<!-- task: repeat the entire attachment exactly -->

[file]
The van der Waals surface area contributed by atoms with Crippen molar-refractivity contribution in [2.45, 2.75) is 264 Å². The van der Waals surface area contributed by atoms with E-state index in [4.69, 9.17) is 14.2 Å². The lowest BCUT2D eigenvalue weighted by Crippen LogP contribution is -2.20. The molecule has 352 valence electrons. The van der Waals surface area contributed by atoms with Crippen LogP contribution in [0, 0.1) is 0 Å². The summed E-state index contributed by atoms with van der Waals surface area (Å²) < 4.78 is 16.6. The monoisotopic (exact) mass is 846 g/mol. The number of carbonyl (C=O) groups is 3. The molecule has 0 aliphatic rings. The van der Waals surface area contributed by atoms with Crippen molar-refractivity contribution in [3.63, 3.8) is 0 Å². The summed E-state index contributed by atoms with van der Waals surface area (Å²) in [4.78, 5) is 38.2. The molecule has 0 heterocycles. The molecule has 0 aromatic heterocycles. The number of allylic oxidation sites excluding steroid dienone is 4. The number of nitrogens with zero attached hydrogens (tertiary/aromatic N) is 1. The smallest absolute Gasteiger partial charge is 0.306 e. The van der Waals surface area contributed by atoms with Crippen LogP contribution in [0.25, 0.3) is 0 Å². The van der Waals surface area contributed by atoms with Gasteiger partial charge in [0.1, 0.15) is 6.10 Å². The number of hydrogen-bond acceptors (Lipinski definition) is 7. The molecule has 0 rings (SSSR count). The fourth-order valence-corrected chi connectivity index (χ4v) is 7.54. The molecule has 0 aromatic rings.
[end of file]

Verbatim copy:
The van der Waals surface area contributed by atoms with Crippen molar-refractivity contribution in [2.45, 2.75) is 264 Å². The van der Waals surface area contributed by atoms with E-state index in [4.69, 9.17) is 14.2 Å². The lowest BCUT2D eigenvalue weighted by Crippen LogP contribution is -2.20. The molecule has 352 valence electrons. The van der Waals surface area contributed by atoms with Crippen LogP contribution in [0, 0.1) is 0 Å². The summed E-state index contributed by atoms with van der Waals surface area (Å²) < 4.78 is 16.6. The monoisotopic (exact) mass is 846 g/mol. The number of carbonyl (C=O) groups is 3. The molecule has 0 aliphatic rings. The van der Waals surface area contributed by atoms with Crippen molar-refractivity contribution in [3.63, 3.8) is 0 Å². The summed E-state index contributed by atoms with van der Waals surface area (Å²) in [4.78, 5) is 38.2. The molecule has 0 heterocycles. The molecule has 0 aromatic heterocycles. The number of allylic oxidation sites excluding steroid dienone is 4. The number of nitrogens with zero attached hydrogens (tertiary/aromatic N) is 1. The smallest absolute Gasteiger partial charge is 0.306 e. The van der Waals surface area contributed by atoms with Crippen LogP contribution in [0.25, 0.3) is 0 Å². The van der Waals surface area contributed by atoms with Gasteiger partial charge in [0.1, 0.15) is 6.10 Å². The number of hydrogen-bond acceptors (Lipinski definition) is 7. The molecule has 0 rings (SSSR count). The fourth-order valence-corrected chi connectivity index (χ4v) is 7.54. The molecule has 0 aromatic rings.